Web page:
July 17 2017
Former editor-in-chief Jessie Sebor reflects on her time at Women's Running and welcomes new editor-in-chief Rebecca Warren.
POUNDS LOST: 99
My weight-loss wakeup call was sparked by tragedy. In 2007, my father could no longer overcome his battle with cancer and he passed away. All of a sudden, I saw myself in him. I was 5-foot-4 and 215 pounds. Even though I was only 32 years old, my blood pressure was through the roof, and my battle with depression had already pushed me into thoughts and actions of suicide three times in my life. I knew I needed to get healthy—both mentally and physically.
Even though I was far from fit, I made a resolution to finish a half marathon, hoping that this goal would help me turn my life around.
I started working out in a gym, and soon began to run outdoors. I ran away from feelings of loneliness and helplessness. I felt confident and exhilarated—emotions I had not experienced in a very long time.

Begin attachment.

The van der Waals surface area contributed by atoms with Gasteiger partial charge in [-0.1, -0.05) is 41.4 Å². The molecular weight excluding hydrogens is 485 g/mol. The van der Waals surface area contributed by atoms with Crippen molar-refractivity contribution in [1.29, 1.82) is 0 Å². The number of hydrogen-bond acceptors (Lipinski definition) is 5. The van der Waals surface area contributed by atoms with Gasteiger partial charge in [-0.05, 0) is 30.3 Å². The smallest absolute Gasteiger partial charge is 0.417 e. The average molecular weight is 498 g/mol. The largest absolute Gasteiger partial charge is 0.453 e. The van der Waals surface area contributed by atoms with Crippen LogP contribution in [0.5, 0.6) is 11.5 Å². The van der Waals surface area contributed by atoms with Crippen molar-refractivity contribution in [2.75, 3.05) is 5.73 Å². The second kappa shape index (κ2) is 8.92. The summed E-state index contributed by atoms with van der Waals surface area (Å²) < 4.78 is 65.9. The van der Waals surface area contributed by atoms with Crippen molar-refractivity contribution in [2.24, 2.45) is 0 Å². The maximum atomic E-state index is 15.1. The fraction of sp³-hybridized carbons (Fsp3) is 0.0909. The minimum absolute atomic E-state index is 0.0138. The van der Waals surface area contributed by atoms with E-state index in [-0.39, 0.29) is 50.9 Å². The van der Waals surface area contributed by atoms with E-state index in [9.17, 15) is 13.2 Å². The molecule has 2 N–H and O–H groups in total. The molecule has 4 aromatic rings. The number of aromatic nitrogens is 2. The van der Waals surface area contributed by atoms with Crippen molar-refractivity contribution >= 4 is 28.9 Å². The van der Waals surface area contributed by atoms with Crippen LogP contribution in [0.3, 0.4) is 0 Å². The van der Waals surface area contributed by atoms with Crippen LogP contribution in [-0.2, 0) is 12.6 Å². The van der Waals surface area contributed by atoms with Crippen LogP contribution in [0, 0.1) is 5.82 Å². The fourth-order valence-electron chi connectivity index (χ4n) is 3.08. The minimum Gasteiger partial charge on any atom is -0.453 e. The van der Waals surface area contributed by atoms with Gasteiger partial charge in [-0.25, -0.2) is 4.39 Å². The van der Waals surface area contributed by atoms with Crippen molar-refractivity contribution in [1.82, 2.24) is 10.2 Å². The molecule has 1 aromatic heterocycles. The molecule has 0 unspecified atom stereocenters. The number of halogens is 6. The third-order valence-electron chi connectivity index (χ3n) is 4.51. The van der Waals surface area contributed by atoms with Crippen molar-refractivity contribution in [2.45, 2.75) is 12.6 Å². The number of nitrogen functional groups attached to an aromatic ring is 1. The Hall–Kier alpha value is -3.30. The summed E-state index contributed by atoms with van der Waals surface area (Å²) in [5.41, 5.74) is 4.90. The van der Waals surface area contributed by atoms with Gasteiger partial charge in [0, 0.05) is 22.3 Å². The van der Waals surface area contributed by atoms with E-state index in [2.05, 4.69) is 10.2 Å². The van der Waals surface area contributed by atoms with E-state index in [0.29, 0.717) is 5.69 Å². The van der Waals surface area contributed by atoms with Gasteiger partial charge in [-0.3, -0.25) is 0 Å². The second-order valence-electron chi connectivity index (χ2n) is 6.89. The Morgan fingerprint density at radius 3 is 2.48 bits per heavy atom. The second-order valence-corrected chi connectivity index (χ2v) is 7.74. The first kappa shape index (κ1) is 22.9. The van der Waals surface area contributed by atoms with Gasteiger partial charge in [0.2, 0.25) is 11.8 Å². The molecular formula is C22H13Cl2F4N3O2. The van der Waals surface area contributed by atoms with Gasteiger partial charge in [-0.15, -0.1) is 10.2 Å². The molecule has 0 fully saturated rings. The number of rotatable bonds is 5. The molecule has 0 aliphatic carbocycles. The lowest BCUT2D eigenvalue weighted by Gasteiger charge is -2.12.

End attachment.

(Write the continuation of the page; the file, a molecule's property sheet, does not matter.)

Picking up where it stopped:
I lost a few pounds training for my half. Then on race day, a whole new me took over. I had made it to my first milestone in my weight-loss journey, and I realized I could keep going and use running as a tool to make a difference.
I had a wonderful support team in my husband and friends—but at the end of the day, only I could move my body. Pushing through the mental challenge of running showed me how strong I really am. I would hear a voice saying, I can’t do this, but kept moving instead. Over time, this voice became less loud.
Since the first day I went the gym, I have lost a total of 99 pounds. More importantly, I got my life back. My depression is a part of my DNA, but through running I have been able to manage and control it. I never felt pretty before I started to run. Now, I know I am healthy, strong and beautiful.